A Word About Mental Health

In honour of today being #BellLetsTalk day, a national campaign to end the stigma surrounding Mental Health and Illness, I have a word or two to say about mental health.

It’s not always obvious.

As a student nurse who has seen different forms of illnesses and diseases in front of her face, I can tell you that a fracture or wheezing in the lungs tends to be one of our easier cases. There are routine assessments for that sort of thing that have been used and developed by medical professionals and clinical specialists for many years. There are actual diagnoses that these medical professionals and clinical specialists can validate and the rest of the medical team can get behind by. There are treatments and medications for these diseases/illnesses, like insulin or morphine, which have been commonly used and prescribed for these illnesses. So when someone comes in for having an unusually high blood pressure or for spraining a joint, the medical team is prepped and ready to treat it. It’s taken with a high degree of seriousness.

When someone comes up to another person and says they’re feeling depressed, the most common responses are:

“What for? You have a great life – you have nothing to be depressed about!”

“Just try smiling and going out with your friends more!”

“You’ll be fine, just make more of an effort.”

They are quite rarely treated seriously. It is only when very serious things occur due to depression when people begin to realize the magnitude of their words or actions. Why do we have to get to that point?

It is important to be conscious about the effects our words and actions have to other people. It is vital to be understanding, empathetic, and a source of comfort for other people, and not a place of judgement. I believe this to be an “everyday rule” but this significantly applies to mental health. Your mental health is incredibly important. It’s the source of your ability for self-care, the source for your ability to function productively on a day-to-day basis, the source for your ability to interact with others, etc. It’s important to ensure that that part of you is well taken care of.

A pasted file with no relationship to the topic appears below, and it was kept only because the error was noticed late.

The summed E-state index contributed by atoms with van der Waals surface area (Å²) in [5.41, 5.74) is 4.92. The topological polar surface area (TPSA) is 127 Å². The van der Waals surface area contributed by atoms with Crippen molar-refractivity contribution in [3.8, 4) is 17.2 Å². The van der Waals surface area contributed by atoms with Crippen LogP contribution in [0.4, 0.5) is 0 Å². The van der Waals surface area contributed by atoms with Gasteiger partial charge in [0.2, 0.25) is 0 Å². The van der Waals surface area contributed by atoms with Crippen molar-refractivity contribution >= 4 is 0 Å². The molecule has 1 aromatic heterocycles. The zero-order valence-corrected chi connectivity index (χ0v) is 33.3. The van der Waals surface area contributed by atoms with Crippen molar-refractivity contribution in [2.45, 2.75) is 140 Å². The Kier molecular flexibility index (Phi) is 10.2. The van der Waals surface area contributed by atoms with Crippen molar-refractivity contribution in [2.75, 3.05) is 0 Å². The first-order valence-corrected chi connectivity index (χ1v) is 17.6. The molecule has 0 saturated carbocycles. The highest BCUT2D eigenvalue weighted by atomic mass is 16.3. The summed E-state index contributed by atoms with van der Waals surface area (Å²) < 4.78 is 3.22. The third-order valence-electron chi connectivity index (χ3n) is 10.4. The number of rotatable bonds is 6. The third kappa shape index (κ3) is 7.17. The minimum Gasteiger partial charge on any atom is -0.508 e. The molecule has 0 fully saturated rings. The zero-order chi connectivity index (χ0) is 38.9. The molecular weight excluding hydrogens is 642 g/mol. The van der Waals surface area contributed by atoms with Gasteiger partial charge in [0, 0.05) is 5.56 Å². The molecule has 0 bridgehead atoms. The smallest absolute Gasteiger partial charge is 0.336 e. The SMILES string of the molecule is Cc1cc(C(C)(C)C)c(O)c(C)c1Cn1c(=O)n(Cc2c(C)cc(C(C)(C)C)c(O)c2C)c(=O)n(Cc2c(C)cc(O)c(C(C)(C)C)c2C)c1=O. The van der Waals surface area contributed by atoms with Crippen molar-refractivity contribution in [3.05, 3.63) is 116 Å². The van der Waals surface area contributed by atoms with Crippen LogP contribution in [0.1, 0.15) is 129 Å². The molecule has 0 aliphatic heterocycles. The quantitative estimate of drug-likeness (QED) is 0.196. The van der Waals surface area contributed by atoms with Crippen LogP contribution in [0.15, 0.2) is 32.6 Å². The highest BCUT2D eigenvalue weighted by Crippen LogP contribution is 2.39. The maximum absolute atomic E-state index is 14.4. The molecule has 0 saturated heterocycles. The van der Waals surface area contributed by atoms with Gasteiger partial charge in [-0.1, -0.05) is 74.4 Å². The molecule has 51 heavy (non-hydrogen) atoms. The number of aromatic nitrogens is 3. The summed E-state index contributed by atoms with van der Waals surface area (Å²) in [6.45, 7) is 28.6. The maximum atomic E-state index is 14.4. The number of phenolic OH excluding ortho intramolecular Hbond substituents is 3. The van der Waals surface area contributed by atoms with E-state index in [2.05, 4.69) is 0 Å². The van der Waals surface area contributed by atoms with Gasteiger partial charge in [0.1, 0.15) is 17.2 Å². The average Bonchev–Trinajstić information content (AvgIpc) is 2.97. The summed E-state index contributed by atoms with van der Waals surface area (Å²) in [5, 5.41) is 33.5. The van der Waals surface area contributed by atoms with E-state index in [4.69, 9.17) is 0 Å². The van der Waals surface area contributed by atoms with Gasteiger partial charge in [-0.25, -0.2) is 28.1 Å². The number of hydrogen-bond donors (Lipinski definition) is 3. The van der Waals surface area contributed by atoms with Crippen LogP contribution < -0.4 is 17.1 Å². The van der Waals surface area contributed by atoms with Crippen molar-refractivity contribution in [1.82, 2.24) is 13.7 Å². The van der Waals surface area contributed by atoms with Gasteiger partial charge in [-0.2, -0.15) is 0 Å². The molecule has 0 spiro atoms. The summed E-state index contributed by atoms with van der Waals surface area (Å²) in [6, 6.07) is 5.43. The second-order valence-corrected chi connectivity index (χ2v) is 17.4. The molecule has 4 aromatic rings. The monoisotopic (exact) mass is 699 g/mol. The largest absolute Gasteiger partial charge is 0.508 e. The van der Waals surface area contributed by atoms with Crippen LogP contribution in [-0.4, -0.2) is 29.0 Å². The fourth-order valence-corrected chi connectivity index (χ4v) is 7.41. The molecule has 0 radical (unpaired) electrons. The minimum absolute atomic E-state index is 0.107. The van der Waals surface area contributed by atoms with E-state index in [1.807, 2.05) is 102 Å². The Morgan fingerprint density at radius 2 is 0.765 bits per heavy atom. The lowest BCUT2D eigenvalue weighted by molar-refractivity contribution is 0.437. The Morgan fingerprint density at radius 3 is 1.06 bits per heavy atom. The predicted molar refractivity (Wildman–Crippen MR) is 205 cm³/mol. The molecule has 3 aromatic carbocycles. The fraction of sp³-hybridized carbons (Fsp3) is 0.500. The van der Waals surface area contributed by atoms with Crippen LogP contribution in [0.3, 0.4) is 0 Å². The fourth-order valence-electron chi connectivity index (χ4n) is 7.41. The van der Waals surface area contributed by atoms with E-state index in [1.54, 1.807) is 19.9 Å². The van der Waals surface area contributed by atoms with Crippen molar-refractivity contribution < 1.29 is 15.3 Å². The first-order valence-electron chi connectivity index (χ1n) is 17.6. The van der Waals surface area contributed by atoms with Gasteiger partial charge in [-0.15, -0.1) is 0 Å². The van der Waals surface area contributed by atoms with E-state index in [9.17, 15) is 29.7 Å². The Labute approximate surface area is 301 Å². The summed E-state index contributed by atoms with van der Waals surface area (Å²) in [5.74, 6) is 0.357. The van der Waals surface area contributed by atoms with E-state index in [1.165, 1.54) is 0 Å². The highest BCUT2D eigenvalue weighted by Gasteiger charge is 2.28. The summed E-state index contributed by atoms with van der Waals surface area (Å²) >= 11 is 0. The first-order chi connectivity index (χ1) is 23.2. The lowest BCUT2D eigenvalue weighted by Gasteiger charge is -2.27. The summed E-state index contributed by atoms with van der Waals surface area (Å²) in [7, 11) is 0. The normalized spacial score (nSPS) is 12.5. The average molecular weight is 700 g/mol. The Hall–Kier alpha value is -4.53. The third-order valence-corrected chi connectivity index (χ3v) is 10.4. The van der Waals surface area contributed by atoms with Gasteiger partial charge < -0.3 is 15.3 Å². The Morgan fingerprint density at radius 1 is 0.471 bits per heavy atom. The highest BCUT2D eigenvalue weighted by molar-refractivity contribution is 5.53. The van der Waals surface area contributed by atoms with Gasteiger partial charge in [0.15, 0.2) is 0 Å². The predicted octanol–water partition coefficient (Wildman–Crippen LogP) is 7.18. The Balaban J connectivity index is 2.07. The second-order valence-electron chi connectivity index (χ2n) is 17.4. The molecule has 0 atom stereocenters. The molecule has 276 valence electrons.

Mental illness is therefore a physiological, clinical illness that affects that part of the person. Mental illness is a product of neurological and psychological defects. Social construct refuses to see it in that way. Society would have us to believe that mental illness “isn’t real” and that it is just a way for people to “be lazy” and “complain.” I cannot stress this enough but that ideology is 100%, completely and utterly false.

If we buy in to this way of thinking, if we adopt this ideology about mental illness that society would like us to believe, we are facilitating the stigma that surrounds this issue. We are silencing voices that need to be heard. We are condemning the people who have these illnesses to fight a difficult battle alone and to suffer this silently. We are not allowing people the right to access safe, efficient health care that can possibly save their life.

What’s funny is that we wait for when someone takes their own life due to depression to be sorry for our actions.

Mental illness is still so heavily stigmatized. People still don’t take it seriously. People are ignorant about how debilitating it is emotionally and physiologically. You can provide someone with as much clinical proof as possible – that depression, anxiety, bipolar disease, schizophrenia, etc. are all physiological illnesses – and they’ll still tell you to just “get over it.” Get real. Your mental health is equally as important as i.e your cardiovascular health. Be educated. Be kind and understanding. Think before you speak. Reach out. You can be saving a life just by being an open-minded and kind person.12651241_10156543597845457_5977017614954725656_n